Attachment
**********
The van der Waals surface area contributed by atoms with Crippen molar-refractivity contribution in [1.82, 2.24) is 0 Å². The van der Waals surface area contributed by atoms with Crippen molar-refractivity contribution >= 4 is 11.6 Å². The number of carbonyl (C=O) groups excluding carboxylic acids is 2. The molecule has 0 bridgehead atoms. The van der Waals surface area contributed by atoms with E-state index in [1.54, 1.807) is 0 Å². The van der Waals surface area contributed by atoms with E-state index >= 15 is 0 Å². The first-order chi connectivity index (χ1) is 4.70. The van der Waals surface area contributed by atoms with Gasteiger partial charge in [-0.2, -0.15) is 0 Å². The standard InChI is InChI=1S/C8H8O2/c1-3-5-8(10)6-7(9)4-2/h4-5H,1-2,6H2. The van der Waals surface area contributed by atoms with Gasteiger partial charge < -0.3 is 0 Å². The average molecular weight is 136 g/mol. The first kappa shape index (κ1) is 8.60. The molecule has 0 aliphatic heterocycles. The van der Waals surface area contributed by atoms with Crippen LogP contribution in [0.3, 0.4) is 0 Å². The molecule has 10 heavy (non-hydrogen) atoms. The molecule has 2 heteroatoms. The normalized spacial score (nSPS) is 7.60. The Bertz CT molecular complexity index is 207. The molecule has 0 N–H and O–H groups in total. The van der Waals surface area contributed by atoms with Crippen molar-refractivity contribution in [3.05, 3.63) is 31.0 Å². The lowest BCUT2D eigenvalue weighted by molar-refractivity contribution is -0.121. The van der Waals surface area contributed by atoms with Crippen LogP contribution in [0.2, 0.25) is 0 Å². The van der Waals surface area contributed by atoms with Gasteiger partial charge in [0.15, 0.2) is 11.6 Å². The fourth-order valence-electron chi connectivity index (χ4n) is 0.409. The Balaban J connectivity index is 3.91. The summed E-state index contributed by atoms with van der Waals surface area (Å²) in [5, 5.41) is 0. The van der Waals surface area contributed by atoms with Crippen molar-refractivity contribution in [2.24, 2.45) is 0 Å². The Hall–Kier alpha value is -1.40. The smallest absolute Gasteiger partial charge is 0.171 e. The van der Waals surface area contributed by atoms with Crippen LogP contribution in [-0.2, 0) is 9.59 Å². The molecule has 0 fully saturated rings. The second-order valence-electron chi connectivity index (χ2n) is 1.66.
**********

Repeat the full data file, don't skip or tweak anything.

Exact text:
The van der Waals surface area contributed by atoms with Crippen molar-refractivity contribution in [1.82, 2.24) is 0 Å². The van der Waals surface area contributed by atoms with Crippen molar-refractivity contribution >= 4 is 11.6 Å². The number of carbonyl (C=O) groups excluding carboxylic acids is 2. The molecule has 0 bridgehead atoms. The van der Waals surface area contributed by atoms with E-state index in [1.54, 1.807) is 0 Å². The van der Waals surface area contributed by atoms with E-state index >= 15 is 0 Å². The first-order chi connectivity index (χ1) is 4.70. The van der Waals surface area contributed by atoms with Gasteiger partial charge in [-0.2, -0.15) is 0 Å². The standard InChI is InChI=1S/C8H8O2/c1-3-5-8(10)6-7(9)4-2/h4-5H,1-2,6H2. The van der Waals surface area contributed by atoms with Gasteiger partial charge < -0.3 is 0 Å². The average molecular weight is 136 g/mol. The first kappa shape index (κ1) is 8.60. The molecule has 0 aliphatic heterocycles. The van der Waals surface area contributed by atoms with Crippen LogP contribution in [0.3, 0.4) is 0 Å². The molecule has 10 heavy (non-hydrogen) atoms. The molecule has 2 heteroatoms. The normalized spacial score (nSPS) is 7.60. The Bertz CT molecular complexity index is 207. The molecule has 0 N–H and O–H groups in total. The van der Waals surface area contributed by atoms with Crippen molar-refractivity contribution in [3.05, 3.63) is 31.0 Å². The lowest BCUT2D eigenvalue weighted by molar-refractivity contribution is -0.121. The van der Waals surface area contributed by atoms with Crippen LogP contribution in [0.2, 0.25) is 0 Å². The van der Waals surface area contributed by atoms with Gasteiger partial charge in [0.15, 0.2) is 11.6 Å². The fourth-order valence-electron chi connectivity index (χ4n) is 0.409. The Balaban J connectivity index is 3.91. The summed E-state index contributed by atoms with van der Waals surface area (Å²) in [5, 5.41) is 0. The van der Waals surface area contributed by atoms with Crippen molar-refractivity contribution in [2.24, 2.45) is 0 Å². The Hall–Kier alpha value is -1.40. The smallest absolute Gasteiger partial charge is 0.171 e. The van der Waals surface area contributed by atoms with Crippen LogP contribution in [-0.2, 0) is 9.59 Å². The molecule has 0 fully saturated rings. The second-order valence-electron chi connectivity index (χ2n) is 1.66.